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Treaty of Córdoba
Tratados de Córdoba.JPG
Signed 24 August 1821
Location Córdoba, Veracruz, Mexico
Condition The treaty was rejected by Spain
Signatories Mexico First Mexican Empire
Spain Kingdom of Spain
Ratifiers Agustín de Iturbide, Regent of the Mexican Empire
Juan O'Donojú, High Political Head of Spanish government in Mexico
Language Spanish

The Treaty of Córdoba established Mexican independence from Spain at the conclusion of the Mexican War of Independence. It was signed on August 24, 1821 in Córdoba, Veracruz, Mexico. The signatories were the head of the Army of the Three Guarantees, Agustín de Iturbide, and, acting on behalf of the Spanish government, Jefe Político Superior Juan O'Donojú. The treaty has 17 articles, which developed the proposals of the Plan of Iguala.[1] The Treaty is the first document in which Spanish (without authorization) and Mexican officials accept the liberty of what will become the First Mexican Empire, but it is not today recognized as the foundational moment, since these ideas are often attributed to the Grito de Dolores (September 16, 1810). The treaty was rejected by the Spanish government.[2] Spain did not recognize Mexico's independence until December 1836.


In the treaty, New Spain is recognized as an independent empire, which is defined as "monarchical, constitutional and moderate." The crown of the Mexican Empire was offered first to Ferdinand VII of Spain. Should he not present himself in Mexico within the time to be determined by the Mexican Cortes (parliament) to take the oath of office, the crown would then be offered in sequence to his brothers, the Infantes Carlos and Francisco, and cousin, Archduke Charles[3] or another individual of a royal house, whom the Cortes would determine. In the case that none of these accept the crown (as indeed did happen), the treaty then established that Cortes could designate a new king without specifying if the person needed to belong to a European royal house.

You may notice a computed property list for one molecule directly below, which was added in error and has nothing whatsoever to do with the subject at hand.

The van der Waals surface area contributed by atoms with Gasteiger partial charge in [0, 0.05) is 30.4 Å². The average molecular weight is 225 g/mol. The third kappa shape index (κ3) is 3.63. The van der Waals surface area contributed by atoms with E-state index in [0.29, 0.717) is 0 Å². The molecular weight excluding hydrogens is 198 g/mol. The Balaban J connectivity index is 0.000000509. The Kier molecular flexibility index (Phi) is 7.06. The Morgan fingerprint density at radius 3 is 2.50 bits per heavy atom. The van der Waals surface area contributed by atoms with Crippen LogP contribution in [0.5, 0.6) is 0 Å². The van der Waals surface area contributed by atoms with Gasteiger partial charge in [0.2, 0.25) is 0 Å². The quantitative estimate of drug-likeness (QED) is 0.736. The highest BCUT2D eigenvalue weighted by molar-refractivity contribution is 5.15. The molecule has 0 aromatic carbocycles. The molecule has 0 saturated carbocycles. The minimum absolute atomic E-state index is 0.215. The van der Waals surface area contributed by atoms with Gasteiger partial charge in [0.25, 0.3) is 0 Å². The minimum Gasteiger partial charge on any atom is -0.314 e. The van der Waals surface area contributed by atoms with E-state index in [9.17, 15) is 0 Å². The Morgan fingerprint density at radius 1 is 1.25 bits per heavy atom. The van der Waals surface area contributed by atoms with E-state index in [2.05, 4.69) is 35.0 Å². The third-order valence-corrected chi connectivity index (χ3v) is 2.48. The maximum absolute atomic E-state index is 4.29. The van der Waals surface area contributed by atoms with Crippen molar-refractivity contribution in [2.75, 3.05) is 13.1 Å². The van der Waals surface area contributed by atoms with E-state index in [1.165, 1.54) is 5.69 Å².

The idea in this last clause had not been considered in the Plan of Iguala, and was added by Iturbide to leave open the possibility of his taking the crown. At the same time, O'Donojú, as captain general and jefe político superior, had no authority to sign such a treaty, but was interested in preserving Mexico for the Spanish royal family, and probably signed without considering that Iturbide might have designs on the crown.[4]

Signing and consequences[]

On September 27, 1821, the Army of the Three Guarantees entered triumphantly into Mexico City and on the following day, the Declaration of Independence of the Mexican Empire was widely known. The Spanish Cortes refused to accept the validity of the Plan of Iguala or the Treaty of Córdoba. Spain did not recognize Mexico's independence until December 1836.[5] Therefore, the Mexican Congress elected a Mexican monarch the following year. Iturbide was proclaimed emperor of Mexico on May 18, 1822.[6] The monarchy lasted three years, and after the republican revolution of Casa Mata, the Congress no longer considered the Plan of Iguala or Treaty of Córdoba in effect.[7]

See also[]


  1. Muñoz Saldaña, Rafael (2009) México Independiente: el despertar de una nación. Volume I. Mexico City, Televisa, pp. 140-1. ISBN 978-968-5963-25-1
  2. Arias, Op.cit., tomo IV, p. 94 nota 1
  3. "Tratados de Córdoba". Instituto de Investigaciones Jurídicas de la UNAM. Retrieved 12 October 2009. 
  4. Riva Palacio, Vicente (1880) México a través de los siglos, Volume III, La guerra de independencia p. 740.
  5. /See references in Mexican War of Independence.
  6. Álvarez Cuartero, Izaskun (2005) Visiones y revisiones de la independencia americana: México, Centroamérica y Haití, Series Aquilafuente volumen 84. Ediciones Universidad de Salamanca, p. 266. ISBN 978-84-7800-535-2
  7. Muñoz Saldaña, Rafael, p. 162

External links[]

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